What is Classification?
Classification provides a structure for competition among athletes with impairments. Athletes competing in Adaptive Sports USA sports all have been identified with one or more impairments that limit neuromuscular, motor, sensory and/or cognitive functioning. Because the nature of these impairments can vary significantly, a system is needed to allow for fair competition.
The goal of the classification process is to categorize athletes so that the difference in performance is related to training and athletic ability, not to the degree of impairment. This is accomplished by combining athletes with similar levels of impairment into categories for competition (classes). It is similar to the process of using weight categories for a sport like wrestling – it would not be fair for a 200lb wrestler to go against one weighing only 80lbs. In adaptive sports, athletes are not categorized by weight, but rather by degree of impairment. Although not a perfect science, classification provides a mechanism that addresses the vast and varied aspects of impairment in order to provide fair competition.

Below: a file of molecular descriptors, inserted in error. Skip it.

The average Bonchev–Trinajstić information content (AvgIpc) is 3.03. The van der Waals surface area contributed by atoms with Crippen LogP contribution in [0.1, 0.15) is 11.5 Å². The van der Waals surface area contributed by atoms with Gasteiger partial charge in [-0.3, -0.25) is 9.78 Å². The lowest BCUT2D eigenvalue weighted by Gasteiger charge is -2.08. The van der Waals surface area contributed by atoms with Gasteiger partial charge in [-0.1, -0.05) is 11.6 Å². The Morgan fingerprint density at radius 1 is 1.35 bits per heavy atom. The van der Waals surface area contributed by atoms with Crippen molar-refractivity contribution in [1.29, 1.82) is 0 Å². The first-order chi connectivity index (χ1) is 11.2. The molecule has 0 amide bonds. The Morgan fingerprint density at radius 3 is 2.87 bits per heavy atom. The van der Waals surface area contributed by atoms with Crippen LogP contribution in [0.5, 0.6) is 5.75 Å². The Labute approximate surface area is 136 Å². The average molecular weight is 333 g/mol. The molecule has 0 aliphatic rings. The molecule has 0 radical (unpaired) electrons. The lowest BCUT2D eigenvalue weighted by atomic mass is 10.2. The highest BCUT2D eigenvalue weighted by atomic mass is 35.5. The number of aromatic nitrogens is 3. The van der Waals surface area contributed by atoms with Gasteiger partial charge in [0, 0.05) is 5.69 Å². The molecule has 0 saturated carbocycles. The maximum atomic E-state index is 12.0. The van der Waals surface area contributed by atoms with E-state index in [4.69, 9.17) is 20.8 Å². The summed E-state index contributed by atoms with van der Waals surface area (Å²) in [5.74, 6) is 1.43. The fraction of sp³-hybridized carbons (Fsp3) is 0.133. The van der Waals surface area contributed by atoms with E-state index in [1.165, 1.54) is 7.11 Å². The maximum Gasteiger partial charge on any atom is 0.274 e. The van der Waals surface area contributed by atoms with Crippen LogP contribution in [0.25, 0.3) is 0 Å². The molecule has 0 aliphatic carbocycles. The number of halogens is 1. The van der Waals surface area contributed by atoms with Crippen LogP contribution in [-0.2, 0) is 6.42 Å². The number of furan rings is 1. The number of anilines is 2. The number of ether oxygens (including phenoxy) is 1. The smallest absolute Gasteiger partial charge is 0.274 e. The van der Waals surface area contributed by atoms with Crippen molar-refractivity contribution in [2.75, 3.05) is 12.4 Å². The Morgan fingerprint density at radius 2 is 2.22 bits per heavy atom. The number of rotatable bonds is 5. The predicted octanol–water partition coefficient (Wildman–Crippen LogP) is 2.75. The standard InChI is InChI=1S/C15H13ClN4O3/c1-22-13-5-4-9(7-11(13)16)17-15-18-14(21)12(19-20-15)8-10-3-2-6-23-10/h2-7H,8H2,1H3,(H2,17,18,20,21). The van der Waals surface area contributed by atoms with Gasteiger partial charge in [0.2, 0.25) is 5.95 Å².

Information about national classification for the different sports requiring classification at Junior Nationals can be found at the U.S. Paralympics website through this link below. Once on the page, you can select to view classes by the sport you are interested in (archery, swimming, etc.) or by the type of impairment you have.
Specific information about the policies and procedures related to classification in each sport can be found on the U.S. Paralympics website pages for that sport. Specific links relevant to Junior Nationals are available through these links: